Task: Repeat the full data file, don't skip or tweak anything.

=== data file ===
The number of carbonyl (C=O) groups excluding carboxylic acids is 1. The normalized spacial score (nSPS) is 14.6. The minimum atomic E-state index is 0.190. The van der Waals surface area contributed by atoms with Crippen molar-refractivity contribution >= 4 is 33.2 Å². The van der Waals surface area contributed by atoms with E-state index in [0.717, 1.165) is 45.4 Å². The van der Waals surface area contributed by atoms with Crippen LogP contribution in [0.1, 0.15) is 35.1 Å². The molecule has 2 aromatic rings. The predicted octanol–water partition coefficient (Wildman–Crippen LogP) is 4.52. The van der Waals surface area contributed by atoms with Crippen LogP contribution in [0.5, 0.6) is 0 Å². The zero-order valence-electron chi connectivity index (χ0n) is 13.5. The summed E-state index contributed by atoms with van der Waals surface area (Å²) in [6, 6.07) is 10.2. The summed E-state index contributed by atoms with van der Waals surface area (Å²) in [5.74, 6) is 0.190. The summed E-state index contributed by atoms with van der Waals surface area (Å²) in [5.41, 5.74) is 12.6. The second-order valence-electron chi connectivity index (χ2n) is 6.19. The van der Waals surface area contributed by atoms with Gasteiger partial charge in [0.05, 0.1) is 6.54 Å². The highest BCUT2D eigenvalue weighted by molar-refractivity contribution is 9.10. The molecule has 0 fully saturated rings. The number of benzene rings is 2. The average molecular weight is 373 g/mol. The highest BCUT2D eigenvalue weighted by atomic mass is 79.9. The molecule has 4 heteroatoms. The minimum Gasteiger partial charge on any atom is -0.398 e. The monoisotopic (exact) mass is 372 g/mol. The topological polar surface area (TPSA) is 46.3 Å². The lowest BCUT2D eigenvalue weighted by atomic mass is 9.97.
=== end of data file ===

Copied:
The number of carbonyl (C=O) groups excluding carboxylic acids is 1. The normalized spacial score (nSPS) is 14.6. The minimum atomic E-state index is 0.190. The van der Waals surface area contributed by atoms with Crippen molar-refractivity contribution >= 4 is 33.2 Å². The van der Waals surface area contributed by atoms with E-state index in [0.717, 1.165) is 45.4 Å². The van der Waals surface area contributed by atoms with Crippen LogP contribution in [0.1, 0.15) is 35.1 Å². The molecule has 2 aromatic rings. The predicted octanol–water partition coefficient (Wildman–Crippen LogP) is 4.52. The van der Waals surface area contributed by atoms with Crippen LogP contribution in [0.5, 0.6) is 0 Å². The zero-order valence-electron chi connectivity index (χ0n) is 13.5. The summed E-state index contributed by atoms with van der Waals surface area (Å²) in [6, 6.07) is 10.2. The summed E-state index contributed by atoms with van der Waals surface area (Å²) in [5.74, 6) is 0.190. The summed E-state index contributed by atoms with van der Waals surface area (Å²) in [5.41, 5.74) is 12.6. The second-order valence-electron chi connectivity index (χ2n) is 6.19. The van der Waals surface area contributed by atoms with Gasteiger partial charge in [0.05, 0.1) is 6.54 Å². The highest BCUT2D eigenvalue weighted by molar-refractivity contribution is 9.10. The molecule has 0 fully saturated rings. The number of benzene rings is 2. The average molecular weight is 373 g/mol. The highest BCUT2D eigenvalue weighted by atomic mass is 79.9. The molecule has 4 heteroatoms. The minimum Gasteiger partial charge on any atom is -0.398 e. The monoisotopic (exact) mass is 372 g/mol. The topological polar surface area (TPSA) is 46.3 Å². The lowest BCUT2D eigenvalue weighted by atomic mass is 9.97.